Surviving The Nazis And The Communists: The Story Of A Polish Priest

Marian Michael Kencik


Marian Michael Kencik was born in 1937 in Kraczewice, Poland, near the town of Lublin. His father and mother owned a small farm with one cow and one horse. Marian’s younger sister was born in 1947. Marian was about two and a half years old when World War II began and eight when it ended. His family was scared when the Germans invaded, and they soon had a German Officer quartered in their tiny two-room house. The Kencik family moved from the main living room / bedroom into the kitchen to allow the German to stay in the larger room. Marian remembers the German being nice to him and offering him sweet buttered bread. He recollects a fight between the Polish underground and the Germans near their house, and an incident when the Germans rounded up 161 men from the village following the discharge of a weapon near the German camp. The Germans locked the men into a school building to question them about who fired the weapon. When no one responded, the Germans executed all of the men. His great aunt went to retrieve her husband’s remains before the bodies were incinerated. She found her husband and carried him out of the building on her shoulder. After moving far away from the Germans, her husband whispered to her that he had not been shot. He remembers the smells from the chimney at the Majdanek concentration camp. After World War II ended, the Soviets occupied Poland, and Marian remembers the Soviet Officer quartered in their house as having also been nice. The communist occupation, however, was restrictive. He remembers chapels being closed, and resorting to building illegal chapels where church services were conducted in secret. Whenever Father Kencik held a mass, he was issued tickets for holding illegal church services. He was later given amnesty for his “crimes.” At one point, he was granted permission to take a vacation to other communist countries, and he was amazed how much more restrictive the situation was outside of Poland. In 1970, his widowed aunt returned to Poland and asked him if he would come to America to live with her and take care of her since she did not speak English. He was granted permission by the bishop and came to the United States, where he began serving in a Polish parish. Eight years later, he earned his citizenship and has been a Priest in America ever since. In this interview he talks about his childhood during World War II and the Soviet occupation, and his service as a priest. He describes his road to the priesthood beginning at the time of his first communion. He explains that although he wanted to be a priest, his father wanted him to be a farmer, and his mother wanted him to be a tailor. One day, he and his mother prayed for his future, and he knew that his mother would relent, allowing him to pursue an education and eventually become a priest. He shares his experiences in America living in Detroit, Cleveland, and Brooklyn. Finally, he describes studying under Saint John Paul II, and reflects on what his service as a priest means to him.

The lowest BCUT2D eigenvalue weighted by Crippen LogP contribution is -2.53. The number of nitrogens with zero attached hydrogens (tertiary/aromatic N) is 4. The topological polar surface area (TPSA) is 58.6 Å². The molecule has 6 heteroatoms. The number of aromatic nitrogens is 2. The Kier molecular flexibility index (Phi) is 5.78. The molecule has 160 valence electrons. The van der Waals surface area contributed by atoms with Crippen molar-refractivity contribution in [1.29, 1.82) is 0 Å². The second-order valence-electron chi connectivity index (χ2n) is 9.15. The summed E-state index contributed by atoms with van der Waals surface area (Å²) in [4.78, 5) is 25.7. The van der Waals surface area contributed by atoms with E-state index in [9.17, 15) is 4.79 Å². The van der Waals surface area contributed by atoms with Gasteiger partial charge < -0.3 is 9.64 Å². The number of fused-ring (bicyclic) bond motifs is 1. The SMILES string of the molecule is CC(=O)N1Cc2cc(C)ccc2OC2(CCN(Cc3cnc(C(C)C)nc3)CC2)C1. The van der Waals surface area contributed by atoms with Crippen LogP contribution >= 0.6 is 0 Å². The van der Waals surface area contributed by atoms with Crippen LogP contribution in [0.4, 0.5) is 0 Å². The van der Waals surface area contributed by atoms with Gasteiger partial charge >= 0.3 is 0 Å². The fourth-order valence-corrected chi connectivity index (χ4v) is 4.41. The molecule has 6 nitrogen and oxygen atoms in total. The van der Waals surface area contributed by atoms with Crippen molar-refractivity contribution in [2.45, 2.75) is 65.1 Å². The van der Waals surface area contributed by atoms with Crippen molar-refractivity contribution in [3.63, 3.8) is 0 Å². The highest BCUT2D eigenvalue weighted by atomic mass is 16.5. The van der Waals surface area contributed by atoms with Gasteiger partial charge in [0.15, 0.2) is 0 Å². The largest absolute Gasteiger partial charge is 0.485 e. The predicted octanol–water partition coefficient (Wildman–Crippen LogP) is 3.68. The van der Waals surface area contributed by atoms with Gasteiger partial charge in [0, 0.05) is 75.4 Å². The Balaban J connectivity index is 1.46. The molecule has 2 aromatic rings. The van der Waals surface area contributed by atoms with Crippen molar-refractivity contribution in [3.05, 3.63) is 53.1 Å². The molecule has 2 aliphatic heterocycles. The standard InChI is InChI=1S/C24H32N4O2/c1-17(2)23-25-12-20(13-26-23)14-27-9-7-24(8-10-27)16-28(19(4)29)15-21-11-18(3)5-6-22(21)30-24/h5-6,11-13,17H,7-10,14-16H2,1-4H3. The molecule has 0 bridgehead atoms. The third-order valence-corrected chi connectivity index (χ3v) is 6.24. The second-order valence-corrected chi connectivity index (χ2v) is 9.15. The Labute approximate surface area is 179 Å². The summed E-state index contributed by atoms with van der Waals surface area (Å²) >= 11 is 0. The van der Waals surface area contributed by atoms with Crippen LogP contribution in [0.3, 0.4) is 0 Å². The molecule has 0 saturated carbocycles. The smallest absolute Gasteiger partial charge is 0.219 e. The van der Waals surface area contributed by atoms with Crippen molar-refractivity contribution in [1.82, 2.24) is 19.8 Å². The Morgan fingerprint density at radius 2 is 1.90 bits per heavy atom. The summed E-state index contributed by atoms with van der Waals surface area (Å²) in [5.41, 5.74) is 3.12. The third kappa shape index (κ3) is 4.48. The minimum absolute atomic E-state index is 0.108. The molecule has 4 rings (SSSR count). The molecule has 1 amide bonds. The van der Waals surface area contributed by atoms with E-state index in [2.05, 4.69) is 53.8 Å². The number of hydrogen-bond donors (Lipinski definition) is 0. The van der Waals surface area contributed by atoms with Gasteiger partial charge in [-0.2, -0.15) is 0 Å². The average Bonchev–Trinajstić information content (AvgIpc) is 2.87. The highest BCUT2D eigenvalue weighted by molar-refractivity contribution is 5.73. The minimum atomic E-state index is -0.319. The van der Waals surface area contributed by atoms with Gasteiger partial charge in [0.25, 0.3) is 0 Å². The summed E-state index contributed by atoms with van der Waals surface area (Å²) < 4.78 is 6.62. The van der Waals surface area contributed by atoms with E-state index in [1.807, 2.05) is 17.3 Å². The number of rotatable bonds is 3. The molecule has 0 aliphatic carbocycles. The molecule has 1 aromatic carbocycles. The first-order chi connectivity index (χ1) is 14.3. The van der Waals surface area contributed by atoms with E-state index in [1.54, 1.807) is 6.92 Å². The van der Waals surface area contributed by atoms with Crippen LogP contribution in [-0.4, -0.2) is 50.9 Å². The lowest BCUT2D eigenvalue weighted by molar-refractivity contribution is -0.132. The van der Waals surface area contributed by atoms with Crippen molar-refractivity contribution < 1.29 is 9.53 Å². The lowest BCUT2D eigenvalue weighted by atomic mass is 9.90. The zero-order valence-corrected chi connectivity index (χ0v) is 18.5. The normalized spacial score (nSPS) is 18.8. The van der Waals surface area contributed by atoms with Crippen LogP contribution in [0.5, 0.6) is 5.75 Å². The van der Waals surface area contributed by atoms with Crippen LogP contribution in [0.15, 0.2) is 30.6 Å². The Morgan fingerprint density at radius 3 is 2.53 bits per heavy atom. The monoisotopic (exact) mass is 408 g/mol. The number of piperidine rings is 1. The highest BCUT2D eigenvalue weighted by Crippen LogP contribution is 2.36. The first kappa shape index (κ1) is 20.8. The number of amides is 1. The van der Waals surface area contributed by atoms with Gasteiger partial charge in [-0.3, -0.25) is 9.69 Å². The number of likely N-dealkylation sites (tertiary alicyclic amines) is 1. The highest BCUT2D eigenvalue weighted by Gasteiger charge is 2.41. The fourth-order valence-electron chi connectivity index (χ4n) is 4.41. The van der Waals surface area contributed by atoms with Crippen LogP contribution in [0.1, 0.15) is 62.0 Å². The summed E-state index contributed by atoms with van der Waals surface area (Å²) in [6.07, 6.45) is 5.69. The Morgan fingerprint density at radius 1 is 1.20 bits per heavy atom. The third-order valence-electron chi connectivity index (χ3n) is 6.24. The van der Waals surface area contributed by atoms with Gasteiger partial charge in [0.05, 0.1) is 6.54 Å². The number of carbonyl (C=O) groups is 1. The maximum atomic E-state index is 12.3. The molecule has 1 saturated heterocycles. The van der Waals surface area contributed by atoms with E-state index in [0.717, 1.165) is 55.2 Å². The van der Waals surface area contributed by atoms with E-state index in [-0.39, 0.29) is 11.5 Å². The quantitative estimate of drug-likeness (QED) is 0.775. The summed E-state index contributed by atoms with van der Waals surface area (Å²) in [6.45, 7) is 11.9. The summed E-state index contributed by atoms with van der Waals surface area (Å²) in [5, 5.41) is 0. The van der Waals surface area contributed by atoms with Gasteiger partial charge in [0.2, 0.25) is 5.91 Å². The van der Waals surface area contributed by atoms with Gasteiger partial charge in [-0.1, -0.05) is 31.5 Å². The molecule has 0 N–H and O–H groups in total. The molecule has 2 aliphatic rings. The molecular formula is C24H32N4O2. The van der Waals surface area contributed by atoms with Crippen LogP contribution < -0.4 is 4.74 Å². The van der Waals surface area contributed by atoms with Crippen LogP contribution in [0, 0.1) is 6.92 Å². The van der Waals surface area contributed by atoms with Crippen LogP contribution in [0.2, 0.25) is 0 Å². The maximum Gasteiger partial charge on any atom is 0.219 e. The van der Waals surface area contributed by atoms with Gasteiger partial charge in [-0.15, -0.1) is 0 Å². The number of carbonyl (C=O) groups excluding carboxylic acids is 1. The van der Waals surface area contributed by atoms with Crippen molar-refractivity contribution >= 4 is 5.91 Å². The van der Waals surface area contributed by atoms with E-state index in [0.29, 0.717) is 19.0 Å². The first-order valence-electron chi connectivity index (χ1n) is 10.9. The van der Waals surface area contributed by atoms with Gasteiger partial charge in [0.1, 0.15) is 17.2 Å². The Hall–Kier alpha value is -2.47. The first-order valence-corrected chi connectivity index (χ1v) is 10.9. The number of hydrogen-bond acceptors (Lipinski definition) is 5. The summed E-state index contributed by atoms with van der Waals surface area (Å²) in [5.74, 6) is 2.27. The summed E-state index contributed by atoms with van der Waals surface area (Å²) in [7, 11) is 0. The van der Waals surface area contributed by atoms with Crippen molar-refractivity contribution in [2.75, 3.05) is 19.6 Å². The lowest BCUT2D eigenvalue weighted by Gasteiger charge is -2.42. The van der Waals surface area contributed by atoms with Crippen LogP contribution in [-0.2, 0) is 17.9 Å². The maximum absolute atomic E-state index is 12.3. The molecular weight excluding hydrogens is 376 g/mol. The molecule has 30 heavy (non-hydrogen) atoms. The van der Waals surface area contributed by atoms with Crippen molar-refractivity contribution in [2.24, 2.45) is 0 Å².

conflicts World War II Cold War
topics Civilians Rules of War
interviewer David Siry
date 26 August 2021


name Marian Michael Kencik
specialty Priest